Thorkill71.... I would bet that if you gave away your books for free ONE time for ONE day, instead of selling 30 books per month, you'd sell 100 books the next day. You may sell less... and you may sell a lot more.
I published my book and in the first week had 20 sales... and half or more were to friends and family lol. I gave it away free for ONE day, and the NEXT day I sold over 300 books.
It works different for everyone, but it's sure worth testing. A marketer that doesn't test and track is losing a lot more money than what may be lost due to some book give-aways anyway.
There's arguments for both sides, but I believe some of the loudest people against the free book days don't all understand the basis and upsides.
If you give away 1000 books in a day, you don't "lose" the profits from those sales, because it's likely that 99% of those people would never buy a book from you anyway. You give them a book they'd never buy, (and likely won't read either) they give you exposure.
People also don't take into consideration the incredible scale and numbers of readers. It's estimated that 16 BILLION in e-books will be sold in the next couple of years.
Do you really think that a few million freebies will hurt that?
More and more people buy readers every day... and books are "consumed".
Who cares if they get a free one, once it's read, it's deleted and they start over searching for something else. And, like I state above, most of the people who get them for free may not read them anyway. (I'm guessing this, but I bet it's a high percentage) So when they DO want a new book, they'll still pay for one that interests them.
I liken it to television somewhat. People have cable and hundreds of channels that are free, but they STILL pay for and rent additional movies.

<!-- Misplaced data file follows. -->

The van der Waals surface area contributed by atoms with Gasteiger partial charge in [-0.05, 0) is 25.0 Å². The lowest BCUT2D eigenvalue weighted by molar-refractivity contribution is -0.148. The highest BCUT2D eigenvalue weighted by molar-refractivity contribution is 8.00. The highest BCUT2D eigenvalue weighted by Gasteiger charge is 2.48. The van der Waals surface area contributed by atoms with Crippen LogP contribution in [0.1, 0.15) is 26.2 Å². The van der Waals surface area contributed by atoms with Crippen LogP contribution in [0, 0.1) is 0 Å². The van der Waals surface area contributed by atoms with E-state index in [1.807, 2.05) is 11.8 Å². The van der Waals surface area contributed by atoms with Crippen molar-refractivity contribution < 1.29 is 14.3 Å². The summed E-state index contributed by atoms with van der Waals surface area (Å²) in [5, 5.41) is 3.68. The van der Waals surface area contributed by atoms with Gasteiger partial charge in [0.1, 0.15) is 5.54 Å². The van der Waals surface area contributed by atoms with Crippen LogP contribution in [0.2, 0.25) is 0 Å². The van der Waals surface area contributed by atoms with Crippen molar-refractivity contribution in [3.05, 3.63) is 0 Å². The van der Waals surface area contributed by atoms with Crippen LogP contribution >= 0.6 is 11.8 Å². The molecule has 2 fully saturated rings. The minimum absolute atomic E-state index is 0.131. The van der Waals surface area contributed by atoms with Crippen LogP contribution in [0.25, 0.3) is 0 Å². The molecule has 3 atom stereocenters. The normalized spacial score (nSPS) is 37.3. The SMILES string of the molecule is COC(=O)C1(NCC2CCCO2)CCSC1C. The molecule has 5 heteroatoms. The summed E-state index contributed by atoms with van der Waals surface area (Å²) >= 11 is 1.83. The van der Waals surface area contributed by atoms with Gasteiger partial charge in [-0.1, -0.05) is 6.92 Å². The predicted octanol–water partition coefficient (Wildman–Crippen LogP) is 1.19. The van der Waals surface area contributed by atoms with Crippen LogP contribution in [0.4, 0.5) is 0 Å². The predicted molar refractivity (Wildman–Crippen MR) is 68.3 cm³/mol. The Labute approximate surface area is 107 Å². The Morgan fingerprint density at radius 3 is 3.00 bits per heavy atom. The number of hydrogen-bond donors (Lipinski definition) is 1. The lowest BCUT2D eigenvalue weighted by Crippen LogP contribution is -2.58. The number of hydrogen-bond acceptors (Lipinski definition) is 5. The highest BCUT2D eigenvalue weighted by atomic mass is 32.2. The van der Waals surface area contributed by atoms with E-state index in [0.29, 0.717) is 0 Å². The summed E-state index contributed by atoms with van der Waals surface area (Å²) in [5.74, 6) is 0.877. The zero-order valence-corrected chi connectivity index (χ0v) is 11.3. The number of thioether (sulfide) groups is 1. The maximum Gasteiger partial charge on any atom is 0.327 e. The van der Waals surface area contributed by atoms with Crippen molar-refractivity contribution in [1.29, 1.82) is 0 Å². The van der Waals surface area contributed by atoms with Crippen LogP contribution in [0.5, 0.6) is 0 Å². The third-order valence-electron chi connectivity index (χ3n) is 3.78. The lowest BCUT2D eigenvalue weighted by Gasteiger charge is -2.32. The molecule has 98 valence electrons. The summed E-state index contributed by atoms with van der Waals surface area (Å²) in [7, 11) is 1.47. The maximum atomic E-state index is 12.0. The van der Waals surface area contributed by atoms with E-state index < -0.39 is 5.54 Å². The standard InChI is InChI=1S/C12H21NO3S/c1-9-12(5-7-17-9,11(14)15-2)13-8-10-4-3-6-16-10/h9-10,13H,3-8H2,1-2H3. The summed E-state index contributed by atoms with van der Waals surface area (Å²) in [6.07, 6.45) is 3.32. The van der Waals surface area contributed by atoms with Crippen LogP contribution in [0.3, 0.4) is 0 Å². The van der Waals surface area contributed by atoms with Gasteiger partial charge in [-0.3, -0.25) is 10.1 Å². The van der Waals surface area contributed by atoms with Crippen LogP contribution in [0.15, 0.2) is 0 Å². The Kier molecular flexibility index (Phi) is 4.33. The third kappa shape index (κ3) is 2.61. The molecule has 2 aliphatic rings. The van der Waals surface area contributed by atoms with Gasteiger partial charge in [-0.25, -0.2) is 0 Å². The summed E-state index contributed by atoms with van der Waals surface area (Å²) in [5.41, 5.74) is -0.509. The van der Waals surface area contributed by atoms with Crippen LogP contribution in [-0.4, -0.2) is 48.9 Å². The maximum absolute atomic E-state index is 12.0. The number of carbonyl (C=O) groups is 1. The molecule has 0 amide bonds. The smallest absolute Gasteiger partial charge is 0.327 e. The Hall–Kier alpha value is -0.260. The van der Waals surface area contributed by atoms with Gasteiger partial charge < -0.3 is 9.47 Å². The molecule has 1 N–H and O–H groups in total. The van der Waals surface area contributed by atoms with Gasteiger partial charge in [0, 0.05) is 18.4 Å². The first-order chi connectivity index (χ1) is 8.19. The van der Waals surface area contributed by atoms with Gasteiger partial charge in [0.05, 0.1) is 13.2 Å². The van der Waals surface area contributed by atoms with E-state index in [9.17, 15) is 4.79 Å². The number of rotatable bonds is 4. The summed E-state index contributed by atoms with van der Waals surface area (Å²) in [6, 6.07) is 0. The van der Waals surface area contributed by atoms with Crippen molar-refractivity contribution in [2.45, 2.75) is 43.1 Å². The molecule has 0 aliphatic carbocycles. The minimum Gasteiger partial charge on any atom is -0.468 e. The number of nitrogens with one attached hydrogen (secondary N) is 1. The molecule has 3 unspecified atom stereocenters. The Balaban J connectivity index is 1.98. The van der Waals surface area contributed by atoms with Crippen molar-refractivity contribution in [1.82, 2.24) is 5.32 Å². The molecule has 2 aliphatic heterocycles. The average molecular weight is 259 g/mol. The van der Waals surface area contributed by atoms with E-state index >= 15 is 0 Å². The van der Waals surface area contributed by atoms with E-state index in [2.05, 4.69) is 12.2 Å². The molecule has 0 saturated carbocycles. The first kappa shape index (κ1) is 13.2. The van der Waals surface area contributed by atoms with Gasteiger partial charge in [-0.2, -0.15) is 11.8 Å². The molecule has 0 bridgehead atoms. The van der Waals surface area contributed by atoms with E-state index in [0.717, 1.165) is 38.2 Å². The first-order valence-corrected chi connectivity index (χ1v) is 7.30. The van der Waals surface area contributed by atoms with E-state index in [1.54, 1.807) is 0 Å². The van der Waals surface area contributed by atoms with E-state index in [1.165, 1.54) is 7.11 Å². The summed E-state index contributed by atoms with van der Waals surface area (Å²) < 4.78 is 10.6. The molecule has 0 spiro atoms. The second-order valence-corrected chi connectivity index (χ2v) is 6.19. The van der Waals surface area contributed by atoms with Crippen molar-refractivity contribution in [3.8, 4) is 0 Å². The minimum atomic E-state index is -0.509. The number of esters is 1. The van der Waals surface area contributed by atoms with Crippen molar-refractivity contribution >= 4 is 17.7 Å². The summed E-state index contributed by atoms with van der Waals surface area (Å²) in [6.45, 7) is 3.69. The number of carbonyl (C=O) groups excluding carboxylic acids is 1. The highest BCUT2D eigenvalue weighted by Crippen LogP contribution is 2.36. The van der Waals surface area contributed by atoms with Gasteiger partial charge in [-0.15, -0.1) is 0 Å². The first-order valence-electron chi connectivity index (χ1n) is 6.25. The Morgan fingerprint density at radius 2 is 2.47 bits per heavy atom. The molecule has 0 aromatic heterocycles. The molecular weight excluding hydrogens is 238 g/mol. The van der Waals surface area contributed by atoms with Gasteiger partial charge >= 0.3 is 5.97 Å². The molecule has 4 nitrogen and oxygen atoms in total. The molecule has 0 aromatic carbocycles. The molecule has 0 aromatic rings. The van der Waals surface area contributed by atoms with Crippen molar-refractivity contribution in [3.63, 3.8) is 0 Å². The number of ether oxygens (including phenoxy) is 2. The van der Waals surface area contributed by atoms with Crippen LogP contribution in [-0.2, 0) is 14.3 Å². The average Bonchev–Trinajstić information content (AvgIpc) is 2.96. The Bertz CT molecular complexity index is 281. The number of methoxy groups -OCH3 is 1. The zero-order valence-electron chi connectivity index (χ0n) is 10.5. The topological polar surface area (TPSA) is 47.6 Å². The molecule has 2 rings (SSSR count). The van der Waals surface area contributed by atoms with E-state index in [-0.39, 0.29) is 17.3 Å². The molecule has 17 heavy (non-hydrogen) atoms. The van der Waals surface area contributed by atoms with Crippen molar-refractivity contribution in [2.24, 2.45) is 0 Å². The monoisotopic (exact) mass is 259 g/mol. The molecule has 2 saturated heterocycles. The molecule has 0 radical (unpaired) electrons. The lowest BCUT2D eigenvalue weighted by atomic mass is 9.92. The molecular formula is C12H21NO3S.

I'm not saying there's not a downside... but it's not the end of the world for e-book authors. Remember, when WE sell a book and make money, SO does Amazon.
I imagine they have their eye on the numbers and know what they're doing...
I'd also throw out there that it's springtime and people read a LOT LOT LOT less in the summer than when it's 10 degrees outside and they're shut-in. That alone can significantly put a damper on book sales. :P
Since my last post on this thread, I have opened a merchandise store and am selling Gunship Gear to fans of the series. Many of which became hooked during the "free promotional period".
Am I the only person here who understands that pointing the finger of blame solves nothing? Amazon(as well as other ebook publishers) have provided each of us with an amazing opportunity to make a career in writing. There is nothing to validate "free" or ".99" books are killing the market! If your sales are slow, blame yourself. There are self-published authors everyday selling thousands of books in all genres and on all platforms. They aren't lucky, they didn't find a drove of buyers at the tail end of a rainbow. In fact, the only real difference is when they hit a slow period of sales they chose to self-evaluate rather than begin the blame game.
I did not put a tooth under my pillow one night and wake up to over ten thousand followers on Twitter (@johndavisbooks). I started out with 0 followers, one book and a solid marketing plan. I work my tail off not only writing, but marketing my writing and engaging every single reader who messages me. Please STOP buying into this argument of "free" is hurting the industry. It was put out there by dying traditional publishing houses who don't want to fade away. Instead, join me in driving the final stake into their coffin. I wrote a very popular blog on this very subject.
[b]It is a simple, easy to understand and indisputable fact that if a person can get something free, and they do get it free, they will not then go out and buy it.[/b]
My concern is for the long run market saturation by many millions of free downloaded ebooks every year. Year after year after year.
Most experienced authors agree with me that the Select program is responsible for the sizable general drop in sales. Sure, there will always be people who buy ebooks, just as there will always be people who make and sell buggy whips. So what? So few are left that they can be essentially disregarded, and I FEAR THE SAME THING IS IN PROCESS OF HAPPENING TO INDIE PAID AUTHORS.